Chicken Care 101
As far as time commitment, chickens are actually pretty low maintenance. Every morning they’ll need to be let out of their coop, and you’ll also want to do a quick wellness check to ensure they’re happy and healthy. At this time, water should be refreshed, feed refilled, eggs collected, and soiled bedding removed.
“Plan to do another check for eggs midday, and maybe offer a snack break,” suggests Steele, who recommends treating the feathery fellas to scratch grains (a type of chicken feed) before bed and goodies like cucumbers or watermelon every so often. “During molting season in the fall when chickens are regrowing nice new feathers, protein-rich treats like dried grubs or sunflower seeds are also beneficial,” she adds.
Around dusk, your chickens will need to be locked in their coop to keep them safe from any wandering wildlife. On the weekends, plan for a more thorough cleaning of the coop, including refreshing their bedding, scrubbing their water and feed dishes and lots of TLC.
Chickens benefit from spending time with you, so head out into the sunshine and watch them mill about whenever you can. (We’re sure you could use a break from those Zoom meetings!)
Premade vs. DIY Chicken Coops
If you’re on the hunt for your next DIY project, you can build a DIY chicken coop. This way, you can be sure that it meets every one of your exact specifications and the needs of your chickens. But keep in mind you won’t necessarily be saving money: Unless you look for inexpensive building materials (like reclaimed wood), your supplies may end up costing you the same or more than a premade chicken coop.
You can learn how to build one here, but if you aren’t handy with tools or are looking to save time, you can purchase a premade chicken coop. Just be sure to look for the specifications laid out above. The options below are a great place to start.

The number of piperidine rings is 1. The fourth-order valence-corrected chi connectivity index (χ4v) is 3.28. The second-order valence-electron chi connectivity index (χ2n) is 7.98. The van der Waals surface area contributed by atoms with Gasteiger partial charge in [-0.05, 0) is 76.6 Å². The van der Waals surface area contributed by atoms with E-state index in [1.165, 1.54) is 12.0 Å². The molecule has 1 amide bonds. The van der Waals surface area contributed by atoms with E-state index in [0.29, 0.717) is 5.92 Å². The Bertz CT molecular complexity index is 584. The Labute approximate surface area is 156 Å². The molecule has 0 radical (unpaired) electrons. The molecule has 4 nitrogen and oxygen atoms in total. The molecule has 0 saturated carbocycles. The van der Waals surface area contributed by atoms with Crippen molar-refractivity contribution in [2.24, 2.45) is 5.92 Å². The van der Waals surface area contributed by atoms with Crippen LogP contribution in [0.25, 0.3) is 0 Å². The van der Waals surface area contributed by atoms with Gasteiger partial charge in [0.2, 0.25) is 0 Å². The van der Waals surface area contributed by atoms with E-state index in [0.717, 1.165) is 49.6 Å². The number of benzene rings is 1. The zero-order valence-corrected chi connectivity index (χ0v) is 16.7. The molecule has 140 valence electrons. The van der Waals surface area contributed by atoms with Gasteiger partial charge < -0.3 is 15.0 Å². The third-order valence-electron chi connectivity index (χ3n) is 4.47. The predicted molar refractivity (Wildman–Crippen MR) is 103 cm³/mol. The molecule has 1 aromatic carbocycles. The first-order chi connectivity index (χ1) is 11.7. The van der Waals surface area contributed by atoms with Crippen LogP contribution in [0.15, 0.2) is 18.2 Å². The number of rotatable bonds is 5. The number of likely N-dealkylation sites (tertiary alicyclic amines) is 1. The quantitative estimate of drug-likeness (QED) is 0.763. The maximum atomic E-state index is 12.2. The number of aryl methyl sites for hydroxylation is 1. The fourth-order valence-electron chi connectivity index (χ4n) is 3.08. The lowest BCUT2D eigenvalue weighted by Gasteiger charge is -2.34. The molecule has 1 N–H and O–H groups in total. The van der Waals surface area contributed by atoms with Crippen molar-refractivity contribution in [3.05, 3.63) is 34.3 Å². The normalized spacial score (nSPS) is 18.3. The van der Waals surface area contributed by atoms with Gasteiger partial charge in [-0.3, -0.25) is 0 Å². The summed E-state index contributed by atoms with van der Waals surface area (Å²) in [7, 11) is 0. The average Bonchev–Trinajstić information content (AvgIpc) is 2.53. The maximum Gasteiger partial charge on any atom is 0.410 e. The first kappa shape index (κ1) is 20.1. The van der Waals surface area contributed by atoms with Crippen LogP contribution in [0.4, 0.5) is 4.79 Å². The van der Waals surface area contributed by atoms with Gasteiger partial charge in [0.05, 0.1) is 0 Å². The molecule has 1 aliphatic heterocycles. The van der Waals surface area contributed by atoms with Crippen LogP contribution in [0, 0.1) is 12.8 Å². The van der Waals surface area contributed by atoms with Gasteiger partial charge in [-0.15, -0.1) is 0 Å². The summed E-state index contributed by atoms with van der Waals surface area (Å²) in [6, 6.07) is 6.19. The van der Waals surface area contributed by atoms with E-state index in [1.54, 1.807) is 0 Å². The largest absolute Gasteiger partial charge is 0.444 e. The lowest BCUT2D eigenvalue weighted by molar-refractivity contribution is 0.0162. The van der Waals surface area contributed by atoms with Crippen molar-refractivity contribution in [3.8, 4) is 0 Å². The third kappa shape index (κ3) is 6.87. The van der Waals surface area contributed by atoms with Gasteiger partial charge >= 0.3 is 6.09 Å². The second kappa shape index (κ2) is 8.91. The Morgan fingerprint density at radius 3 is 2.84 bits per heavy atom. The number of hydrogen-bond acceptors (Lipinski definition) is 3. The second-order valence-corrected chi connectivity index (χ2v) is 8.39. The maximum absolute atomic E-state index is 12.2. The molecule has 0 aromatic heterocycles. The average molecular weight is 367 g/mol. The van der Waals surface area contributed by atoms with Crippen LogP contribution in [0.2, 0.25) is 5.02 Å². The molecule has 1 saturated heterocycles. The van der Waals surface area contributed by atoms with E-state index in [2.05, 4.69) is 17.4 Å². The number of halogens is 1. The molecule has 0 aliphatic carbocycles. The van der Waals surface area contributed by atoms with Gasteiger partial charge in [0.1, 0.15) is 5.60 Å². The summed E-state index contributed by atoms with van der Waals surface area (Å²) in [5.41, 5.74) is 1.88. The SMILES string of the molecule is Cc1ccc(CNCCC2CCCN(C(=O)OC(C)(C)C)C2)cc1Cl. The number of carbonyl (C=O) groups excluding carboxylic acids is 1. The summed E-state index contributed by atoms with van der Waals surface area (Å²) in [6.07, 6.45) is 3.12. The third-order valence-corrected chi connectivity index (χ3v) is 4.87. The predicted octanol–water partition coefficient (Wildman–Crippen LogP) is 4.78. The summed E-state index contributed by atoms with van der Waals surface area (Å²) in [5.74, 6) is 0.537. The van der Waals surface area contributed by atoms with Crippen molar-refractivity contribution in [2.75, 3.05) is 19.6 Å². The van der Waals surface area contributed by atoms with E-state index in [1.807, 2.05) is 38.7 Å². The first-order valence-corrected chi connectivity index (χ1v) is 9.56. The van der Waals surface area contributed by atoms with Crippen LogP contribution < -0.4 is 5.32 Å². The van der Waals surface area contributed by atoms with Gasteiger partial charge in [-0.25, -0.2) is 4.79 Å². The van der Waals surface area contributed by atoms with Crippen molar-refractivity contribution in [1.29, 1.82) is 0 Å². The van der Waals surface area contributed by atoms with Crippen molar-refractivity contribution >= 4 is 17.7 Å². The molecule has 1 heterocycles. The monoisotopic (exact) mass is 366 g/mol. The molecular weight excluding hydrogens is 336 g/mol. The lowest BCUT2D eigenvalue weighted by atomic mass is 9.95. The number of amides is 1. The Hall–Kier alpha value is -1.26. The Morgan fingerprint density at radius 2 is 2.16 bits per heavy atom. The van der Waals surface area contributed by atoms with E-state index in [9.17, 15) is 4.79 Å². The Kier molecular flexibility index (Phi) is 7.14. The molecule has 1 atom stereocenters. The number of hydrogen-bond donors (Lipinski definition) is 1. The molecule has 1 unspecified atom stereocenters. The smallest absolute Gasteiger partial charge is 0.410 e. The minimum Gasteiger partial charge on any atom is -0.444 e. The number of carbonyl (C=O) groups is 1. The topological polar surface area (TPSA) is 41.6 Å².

Start Your Coop Search Here
Need help narrowing it down? See some chicken coops for backyards below that can serve as the perfect home for your flock.
Petsfit Chicken Coop
This rustic chicken coop features everything your chickens could ever need. It's built from a robust wood that's been painted with red, waterproof paint, and it has a removable bottom for easy cleanup. There are also two doors so you can access food and eggs, a nesting box and a ramp for your chicks. Plus, the roof is endothermic to help regulate the interior temperature.
Ware Little Hen Big Red Barn Chicken Coop
How cool is this chicken-sized barn? It’s crafted from durable wood and boasts internal nest boxes, full access doorways, and a convenient slide-out pan to make cleaning a breeze. And despite its roomy size (it can accommodate up to 12 hens), the handles on all four sides make it easy to move whenever you want to give your chickens new space to graze, or if you have to move the coop to a shadier area in the summer.
New Age Pet ecoFLEX Fontana Chicken Barn
Constructed with ecoFLEX, a non-toxic recycled wood and plastic polymer composite,
this chicken coop is both sturdy and eco-friendly. It features a ramp, roosting bar and large pen area for chickens to strut their stuff. It’s also built with multiple nesting boxes that are easy to access for egg collection.